“The shortest route to the customer is not always the most economical,” said Walter Goldenits, Head of Technology at Telekom Deutschland. “By using artificial intelligence in the planning phase we can speed up our fiber-optic roll-out. This enables us to offer our customers broadband lines faster and, above all, more efficiently.”

The measurement vehicle is equipped with 360° cameras and laser scanners, and will collect roughly 5 GB of surface data per kilometre. Depending on the terrain, the vehicle can cover 50-80 kilometres per day, collecting information such as the location of trees, the type of ground which will need to be dug up and if there is street furniture which needs to be accounted for. When deploying new infrastructure, engineers have to ensure the environment is returned to the same condition as before; various scenarios can have different impacts. Sometimes it could be more time and cost efficient to go the long way around.

“Such huge amounts of data are both a blessing and a curse,” said Dr. Alexander Reiterer, project lead at the Fraunhofer IPM. “We need as many details as possible. At the same time, the whole endeavour is only efficient if you can avoid laboriously combing through the data to find the information you need. For the planning process to be efficient the evaluation of these enormous amounts of data must be automated.”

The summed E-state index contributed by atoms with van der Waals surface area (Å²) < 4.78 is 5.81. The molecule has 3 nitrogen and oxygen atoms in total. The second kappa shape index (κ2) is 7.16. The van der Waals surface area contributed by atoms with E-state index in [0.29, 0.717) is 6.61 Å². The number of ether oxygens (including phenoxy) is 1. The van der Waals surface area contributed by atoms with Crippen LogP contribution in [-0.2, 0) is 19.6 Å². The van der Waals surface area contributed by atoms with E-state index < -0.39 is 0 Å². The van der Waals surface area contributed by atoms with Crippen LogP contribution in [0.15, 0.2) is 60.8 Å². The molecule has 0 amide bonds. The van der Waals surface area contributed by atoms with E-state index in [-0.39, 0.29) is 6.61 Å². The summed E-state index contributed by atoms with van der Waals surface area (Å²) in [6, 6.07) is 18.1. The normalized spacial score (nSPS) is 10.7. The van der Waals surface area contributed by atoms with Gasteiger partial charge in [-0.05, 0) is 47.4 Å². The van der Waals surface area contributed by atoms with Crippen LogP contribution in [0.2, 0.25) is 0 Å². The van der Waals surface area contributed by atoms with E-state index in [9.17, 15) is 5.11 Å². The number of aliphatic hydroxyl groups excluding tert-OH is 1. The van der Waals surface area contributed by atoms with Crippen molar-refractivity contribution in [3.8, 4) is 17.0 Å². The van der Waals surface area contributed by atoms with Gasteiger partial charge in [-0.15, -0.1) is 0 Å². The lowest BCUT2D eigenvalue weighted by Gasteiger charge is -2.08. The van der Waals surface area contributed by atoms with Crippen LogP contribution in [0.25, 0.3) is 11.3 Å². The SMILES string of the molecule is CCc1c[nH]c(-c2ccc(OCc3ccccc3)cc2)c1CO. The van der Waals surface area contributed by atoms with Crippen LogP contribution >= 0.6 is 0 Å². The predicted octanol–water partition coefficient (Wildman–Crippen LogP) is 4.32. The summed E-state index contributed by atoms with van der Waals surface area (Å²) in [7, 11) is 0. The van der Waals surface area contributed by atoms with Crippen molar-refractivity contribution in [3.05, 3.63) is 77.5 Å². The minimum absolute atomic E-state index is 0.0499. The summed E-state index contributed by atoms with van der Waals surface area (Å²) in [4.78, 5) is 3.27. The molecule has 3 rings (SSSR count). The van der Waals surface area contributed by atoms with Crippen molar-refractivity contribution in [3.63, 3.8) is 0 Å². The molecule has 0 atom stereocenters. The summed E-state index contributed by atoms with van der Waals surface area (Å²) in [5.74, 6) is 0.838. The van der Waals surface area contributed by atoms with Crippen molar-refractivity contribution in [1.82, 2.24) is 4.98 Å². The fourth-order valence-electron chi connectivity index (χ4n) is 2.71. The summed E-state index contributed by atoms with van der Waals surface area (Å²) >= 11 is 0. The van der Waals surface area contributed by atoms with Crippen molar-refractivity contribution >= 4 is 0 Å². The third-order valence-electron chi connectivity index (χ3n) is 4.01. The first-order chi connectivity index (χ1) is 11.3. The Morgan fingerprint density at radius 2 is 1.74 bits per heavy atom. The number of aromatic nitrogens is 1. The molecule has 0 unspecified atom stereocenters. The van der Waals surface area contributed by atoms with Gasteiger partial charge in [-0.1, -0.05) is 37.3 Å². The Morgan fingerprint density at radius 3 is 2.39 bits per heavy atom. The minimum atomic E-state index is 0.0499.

The neural network used for this recognizes a total of approximately 30 different categories through deep learning algorithms, including trees, street lights, asphalt and cobblestones. The applications can even identify whether the pavements feature large pavement slabs or small cobblestones, if the trees deciduous or coniferous, or whether the trees roots will impede the engineers during the project. Once all these factors have been taken into account, the existing infrastructure is assessing before decisions are made and an optimal route planned for the new fibre.

Such a project will capture the attention of many around the world. The rollout of fibre has been staggered and slow to date partly due to the expense. Of course, the raw materials are expensive, though digging trenches and laying the cable is an laborious, costly and slow process. Telcos will of course be looking for new ideas to keep the cost down, though governments will also be peering across as they increasingly demand faster deployments.

Back in April, the FTTH Council Europe unveiled research which demonstrated quickly some countries were progressing with fibre rollout, though it also shed light on how woefully terrible others are doing. Latvia led the way with 50.6% household penetration, though Ireland’s was down at 1.7%. The research did not include the UK, though Ofcom’s estimates put FTTH penetration down at 3%; definitely in the woefully poor category.

DT blames dodgy results on toll roads

Profits might have plummeted but that hasn’t stopped Deutsche Telekom from raising its full-year outlook as subscriber gains in the US business drags the rest of the group forward.

Total revenues for the last three months stood at €18.367, down 2.8% year-on-year, though profit nose-dived to €495, a decrease of 43%. The team has blamed this drop on a one-off payment of €600 million to the German government, settling a long-running legal dispute over the delayed implementation of a truck toll system DT designed with Daimler. Without the fine, profits would have increased by 3%.

“We remain firmly on track,” said CFO Thomas Dannenfeldt. “The trends in Germany and the United States are positive. At our European subsidiaries, we are again posting sustained growth.”

Looking at revenues in the individual markets, Germany declined by 0.9%, while the US accounted for a drop of 4.5%. Across the rest of Europe, revenues rose by 1.3%, while the Systems Solutions business unit increased by 42.2%.